Lord Matsudaira Harusato, perhaps better known by his tea-name Fumai, is the man person responsible for Matsue and the wider Izumo domain’s lingering obsession with tea and wagashi (traditional Japanese confections), but he’s also frequently credited with the introduction of Bote-Bota Cha, a tea (yes, a tea–not a soup!) designed to stretch food rations and fill one’s famished stomach. This may just be a legend it actually does have folk origins, but it’s one of the many famine-recovery efforts put in place during the reign of this particularly famous feudal lord of Matsue, (Horio Yoshiharu and Matsudaira Naomasa are also particularly famous, but Fumai’s sake-loving son? Not as much).

Whatever the case, the commoners of the domain took quite a likely to it, and it remains part of the things-to-try-in-Matsue menu, along with Izumo soba, shijimi clam miso soup, zenzai, and the classic matcha and wagashi pairing. There are a number of places with their own various charms or fame all along Shiomi Nawate (the preserved Edo period road along the north side of the castle moat) and other paths in and around the castle once frequented by Lafcadio Hearn that serve all or a selection of these dishes, and at least one such place sells bottles of tea specifically prepared for Bote-Bote Cha. If you’re between sighting seeing at the castle and catching the sunset at Lake Shinji or catching your ride back out of town and you feel like you’re in a hurry to try every one of the aforementioned items, or you’d like to try some local beers, or if your traveling partner insists on having something completely different to snack on while you get your fill of specialties, then the Chidori Tea House, located next to the tourism information office and toilets near the main entrance to the Matsue Castle grounds, may be your best bet.

Or, if you’re a local like me who regular takes walks around the castle grounds, then this is a nice spot to take cover from the rain and warm up, or a place to cool down on a hot summer day. Sometimes you run into samurai in there, but I recommend trying to get there before or after the lunch rush!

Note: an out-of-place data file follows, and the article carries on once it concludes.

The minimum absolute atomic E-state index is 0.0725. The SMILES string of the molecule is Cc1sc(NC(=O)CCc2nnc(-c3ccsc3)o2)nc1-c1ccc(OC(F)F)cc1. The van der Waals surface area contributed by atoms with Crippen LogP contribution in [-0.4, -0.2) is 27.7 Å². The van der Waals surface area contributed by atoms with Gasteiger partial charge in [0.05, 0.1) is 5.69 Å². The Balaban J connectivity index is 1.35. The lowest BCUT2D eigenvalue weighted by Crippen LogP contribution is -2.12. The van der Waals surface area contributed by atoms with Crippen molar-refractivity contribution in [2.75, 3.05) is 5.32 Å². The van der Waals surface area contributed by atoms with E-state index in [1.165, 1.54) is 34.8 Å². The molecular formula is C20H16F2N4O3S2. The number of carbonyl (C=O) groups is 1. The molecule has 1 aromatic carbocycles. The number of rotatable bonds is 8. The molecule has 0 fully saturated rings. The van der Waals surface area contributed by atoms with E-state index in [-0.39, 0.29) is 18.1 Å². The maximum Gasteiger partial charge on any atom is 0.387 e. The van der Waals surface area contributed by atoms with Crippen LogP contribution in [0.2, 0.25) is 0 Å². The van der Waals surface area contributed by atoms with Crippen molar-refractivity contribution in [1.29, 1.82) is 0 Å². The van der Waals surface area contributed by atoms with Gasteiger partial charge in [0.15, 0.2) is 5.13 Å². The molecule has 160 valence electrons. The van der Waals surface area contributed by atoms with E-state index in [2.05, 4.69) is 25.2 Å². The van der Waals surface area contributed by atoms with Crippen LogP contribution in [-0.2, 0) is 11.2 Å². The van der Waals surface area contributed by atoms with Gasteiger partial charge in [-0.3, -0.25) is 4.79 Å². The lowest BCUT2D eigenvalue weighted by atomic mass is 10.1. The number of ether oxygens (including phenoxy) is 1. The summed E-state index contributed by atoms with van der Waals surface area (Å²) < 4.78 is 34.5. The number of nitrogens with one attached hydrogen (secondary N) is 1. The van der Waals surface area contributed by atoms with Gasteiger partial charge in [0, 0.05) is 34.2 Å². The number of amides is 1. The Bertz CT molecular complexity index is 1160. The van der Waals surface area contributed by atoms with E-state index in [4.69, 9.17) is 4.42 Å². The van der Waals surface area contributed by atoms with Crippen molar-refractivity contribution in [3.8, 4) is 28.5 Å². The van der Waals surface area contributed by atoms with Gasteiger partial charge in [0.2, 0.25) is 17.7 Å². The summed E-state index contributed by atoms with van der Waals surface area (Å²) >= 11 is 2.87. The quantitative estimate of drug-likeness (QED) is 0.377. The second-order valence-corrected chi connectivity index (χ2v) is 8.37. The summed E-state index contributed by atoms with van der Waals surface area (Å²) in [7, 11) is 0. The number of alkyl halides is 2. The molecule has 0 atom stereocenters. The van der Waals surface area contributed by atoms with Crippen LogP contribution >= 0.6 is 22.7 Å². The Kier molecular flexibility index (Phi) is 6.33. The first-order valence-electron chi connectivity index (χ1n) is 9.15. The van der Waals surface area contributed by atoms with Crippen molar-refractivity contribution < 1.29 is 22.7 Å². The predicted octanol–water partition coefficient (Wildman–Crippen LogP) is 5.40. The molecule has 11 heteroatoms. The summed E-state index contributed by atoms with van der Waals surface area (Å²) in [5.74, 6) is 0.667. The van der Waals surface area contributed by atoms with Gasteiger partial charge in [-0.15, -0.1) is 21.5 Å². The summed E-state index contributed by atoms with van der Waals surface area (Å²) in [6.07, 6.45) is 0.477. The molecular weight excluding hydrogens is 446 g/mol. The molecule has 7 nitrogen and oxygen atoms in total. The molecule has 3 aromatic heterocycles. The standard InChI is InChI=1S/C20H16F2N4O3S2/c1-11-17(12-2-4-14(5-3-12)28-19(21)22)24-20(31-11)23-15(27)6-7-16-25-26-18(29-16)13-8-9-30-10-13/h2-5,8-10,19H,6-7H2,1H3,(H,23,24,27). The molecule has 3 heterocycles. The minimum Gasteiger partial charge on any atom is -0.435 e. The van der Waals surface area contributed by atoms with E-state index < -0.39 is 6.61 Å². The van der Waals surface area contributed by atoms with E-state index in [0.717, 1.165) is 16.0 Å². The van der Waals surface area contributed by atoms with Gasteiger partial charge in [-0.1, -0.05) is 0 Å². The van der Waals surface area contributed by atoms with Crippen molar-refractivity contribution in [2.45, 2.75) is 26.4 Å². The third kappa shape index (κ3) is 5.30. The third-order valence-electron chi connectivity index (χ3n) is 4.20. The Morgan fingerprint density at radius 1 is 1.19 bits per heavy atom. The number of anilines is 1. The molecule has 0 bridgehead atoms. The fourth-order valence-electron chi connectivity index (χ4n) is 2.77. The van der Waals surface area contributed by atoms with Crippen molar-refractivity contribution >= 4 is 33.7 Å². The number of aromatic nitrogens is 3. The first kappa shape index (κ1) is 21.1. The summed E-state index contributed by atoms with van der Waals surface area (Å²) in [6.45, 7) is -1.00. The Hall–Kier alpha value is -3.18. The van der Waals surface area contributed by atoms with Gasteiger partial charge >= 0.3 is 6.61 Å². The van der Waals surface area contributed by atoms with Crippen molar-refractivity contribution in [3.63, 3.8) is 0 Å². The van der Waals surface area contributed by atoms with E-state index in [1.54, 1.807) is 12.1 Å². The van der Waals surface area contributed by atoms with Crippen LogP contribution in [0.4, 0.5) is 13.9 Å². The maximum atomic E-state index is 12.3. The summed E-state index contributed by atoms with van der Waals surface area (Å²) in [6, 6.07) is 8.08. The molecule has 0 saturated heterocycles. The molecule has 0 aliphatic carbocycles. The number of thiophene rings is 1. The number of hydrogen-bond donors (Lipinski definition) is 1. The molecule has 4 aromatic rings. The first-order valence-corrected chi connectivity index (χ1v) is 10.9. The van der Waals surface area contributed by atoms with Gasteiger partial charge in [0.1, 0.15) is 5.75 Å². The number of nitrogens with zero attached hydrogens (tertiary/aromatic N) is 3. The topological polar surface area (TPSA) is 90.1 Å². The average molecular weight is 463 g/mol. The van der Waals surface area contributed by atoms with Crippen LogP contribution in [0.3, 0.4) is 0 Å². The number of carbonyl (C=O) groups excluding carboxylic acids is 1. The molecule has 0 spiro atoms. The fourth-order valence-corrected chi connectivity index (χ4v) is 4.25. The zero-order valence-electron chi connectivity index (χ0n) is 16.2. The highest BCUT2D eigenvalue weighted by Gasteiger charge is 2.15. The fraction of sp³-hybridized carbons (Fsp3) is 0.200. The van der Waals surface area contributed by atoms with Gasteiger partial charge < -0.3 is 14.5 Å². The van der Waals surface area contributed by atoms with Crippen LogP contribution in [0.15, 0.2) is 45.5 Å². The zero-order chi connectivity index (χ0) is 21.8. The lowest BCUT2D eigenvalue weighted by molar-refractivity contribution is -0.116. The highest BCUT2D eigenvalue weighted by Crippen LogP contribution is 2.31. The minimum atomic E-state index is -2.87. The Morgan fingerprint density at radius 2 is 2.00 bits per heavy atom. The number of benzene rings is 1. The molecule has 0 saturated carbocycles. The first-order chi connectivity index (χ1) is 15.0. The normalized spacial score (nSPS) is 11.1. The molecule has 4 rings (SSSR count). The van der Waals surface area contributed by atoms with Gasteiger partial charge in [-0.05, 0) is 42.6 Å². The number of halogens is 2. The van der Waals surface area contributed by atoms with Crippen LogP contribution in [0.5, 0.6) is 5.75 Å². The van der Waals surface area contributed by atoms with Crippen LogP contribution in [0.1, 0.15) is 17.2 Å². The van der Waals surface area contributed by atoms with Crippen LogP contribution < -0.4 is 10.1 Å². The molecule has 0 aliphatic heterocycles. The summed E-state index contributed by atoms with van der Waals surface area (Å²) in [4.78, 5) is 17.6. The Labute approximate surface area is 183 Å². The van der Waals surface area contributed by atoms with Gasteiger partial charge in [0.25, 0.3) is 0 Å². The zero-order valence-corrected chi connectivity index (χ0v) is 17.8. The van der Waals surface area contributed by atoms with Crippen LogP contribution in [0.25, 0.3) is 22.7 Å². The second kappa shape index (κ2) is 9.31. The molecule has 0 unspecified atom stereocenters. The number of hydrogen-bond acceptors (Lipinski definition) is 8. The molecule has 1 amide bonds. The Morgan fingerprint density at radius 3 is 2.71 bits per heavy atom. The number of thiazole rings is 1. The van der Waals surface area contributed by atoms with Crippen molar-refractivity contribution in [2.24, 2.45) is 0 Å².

The first times I had Bote-Bote Cha, it was a bit of an afterthought following Izumo soba and otherwise. It’s just tea, after all. And it’s not as if I have the shrunken stomach of a starving Edo-period townsperson. This time, however, I decided I’d try it on an empty stomach, and then get some dango or something on the other side of the castle.

So, famished townspeople and travelers, this is what you can expect from modern-day Bote-Bote Cha.

I repeat: this is tea, not soup. You’re supposed to dump the fillings in and drink/slurp them along with your tea, with the spoon to help. It’s certainly not the texture you’d expect from tea, especially since it’s a collection of textures many Western tongue may not be accustomed to. I once heard about a radio personality visiting Matsue and ordering this dish, and struggling for the right words to describe what he was consuming. I wish I could have heard that!

The starving people who relied on this may not have always had such a selection, and today’s Bote-Bote Cha may look extravagant, but that’s because it’s morphed from survival food to foodie item. Furthermore, in a city so steeped in tea culture, they couldn’t let this tea get away without being ceremoniously prepared. There are sometimes tea ceremonies dedicated to the preparation of Bote-Bote Cha, and while I haven’t taken part in one myself (yet), some of my Omotesenke classmates have done the tea preparation.

You too can take home a special chasen to prepare the frothy, salty hojicha!

For the usual, unceremonious Bote-Bote meal, no need to be shy. I probably should have slurped my fillings more with my tea, but I was enjoying the hojicha so much that I had a few too many mouthfuls of that first, and wound up needing to eat a lot of it with the spoon.

So, about that dango

Well, to my surprise, the Bote-Bote Cha on an empty stomach was rather satisfying. I wasn’t stuffed, but I wouldn’t have been able to say I was hungry, either. Famine food is effective!

…but seeing I wasn’t starving, I got some dango anyway. Funny how that works.